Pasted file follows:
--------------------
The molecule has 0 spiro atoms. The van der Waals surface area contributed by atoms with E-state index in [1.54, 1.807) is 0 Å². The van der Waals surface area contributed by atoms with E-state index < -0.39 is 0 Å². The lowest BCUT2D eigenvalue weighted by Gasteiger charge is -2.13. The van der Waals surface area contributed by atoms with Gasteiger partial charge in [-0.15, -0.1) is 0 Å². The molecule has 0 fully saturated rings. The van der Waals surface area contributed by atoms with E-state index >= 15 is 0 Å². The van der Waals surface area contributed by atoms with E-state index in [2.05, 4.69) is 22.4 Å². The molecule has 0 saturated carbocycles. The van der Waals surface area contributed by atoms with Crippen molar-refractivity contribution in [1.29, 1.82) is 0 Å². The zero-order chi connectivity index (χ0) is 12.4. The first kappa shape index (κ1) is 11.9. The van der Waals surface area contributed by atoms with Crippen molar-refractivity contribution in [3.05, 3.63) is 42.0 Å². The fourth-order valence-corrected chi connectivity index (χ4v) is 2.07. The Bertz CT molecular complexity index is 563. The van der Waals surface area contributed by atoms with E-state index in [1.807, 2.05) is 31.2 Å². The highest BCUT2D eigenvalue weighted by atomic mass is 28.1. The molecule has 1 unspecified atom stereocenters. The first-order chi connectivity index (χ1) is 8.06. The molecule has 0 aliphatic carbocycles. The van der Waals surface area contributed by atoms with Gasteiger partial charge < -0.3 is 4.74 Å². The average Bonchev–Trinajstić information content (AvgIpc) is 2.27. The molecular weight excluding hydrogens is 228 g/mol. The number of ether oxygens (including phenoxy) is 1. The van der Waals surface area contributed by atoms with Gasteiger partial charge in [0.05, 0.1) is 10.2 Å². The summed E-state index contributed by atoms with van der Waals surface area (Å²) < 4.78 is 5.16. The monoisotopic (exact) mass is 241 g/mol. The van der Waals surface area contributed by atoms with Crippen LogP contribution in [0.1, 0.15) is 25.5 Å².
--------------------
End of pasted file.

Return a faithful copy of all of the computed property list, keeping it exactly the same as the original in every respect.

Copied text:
The molecule has 0 spiro atoms. The van der Waals surface area contributed by atoms with E-state index in [1.54, 1.807) is 0 Å². The van der Waals surface area contributed by atoms with E-state index < -0.39 is 0 Å². The lowest BCUT2D eigenvalue weighted by Gasteiger charge is -2.13. The van der Waals surface area contributed by atoms with Gasteiger partial charge in [-0.15, -0.1) is 0 Å². The molecule has 0 fully saturated rings. The van der Waals surface area contributed by atoms with E-state index >= 15 is 0 Å². The van der Waals surface area contributed by atoms with E-state index in [2.05, 4.69) is 22.4 Å². The molecule has 0 saturated carbocycles. The van der Waals surface area contributed by atoms with Crippen molar-refractivity contribution in [1.29, 1.82) is 0 Å². The zero-order chi connectivity index (χ0) is 12.4. The first kappa shape index (κ1) is 11.9. The van der Waals surface area contributed by atoms with Crippen molar-refractivity contribution in [3.05, 3.63) is 42.0 Å². The fourth-order valence-corrected chi connectivity index (χ4v) is 2.07. The Bertz CT molecular complexity index is 563. The van der Waals surface area contributed by atoms with E-state index in [1.807, 2.05) is 31.2 Å². The highest BCUT2D eigenvalue weighted by atomic mass is 28.1. The molecule has 1 unspecified atom stereocenters. The first-order chi connectivity index (χ1) is 8.06. The molecule has 0 aliphatic carbocycles. The van der Waals surface area contributed by atoms with Gasteiger partial charge < -0.3 is 4.74 Å². The average Bonchev–Trinajstić information content (AvgIpc) is 2.27. The molecular weight excluding hydrogens is 228 g/mol. The number of ether oxygens (including phenoxy) is 1. The van der Waals surface area contributed by atoms with Gasteiger partial charge in [0.05, 0.1) is 10.2 Å². The summed E-state index contributed by atoms with van der Waals surface area (Å²) < 4.78 is 5.16. The monoisotopic (exact) mass is 241 g/mol. The van der Waals surface area contributed by atoms with Crippen LogP contribution in [0.1, 0.15) is 25.5 Å².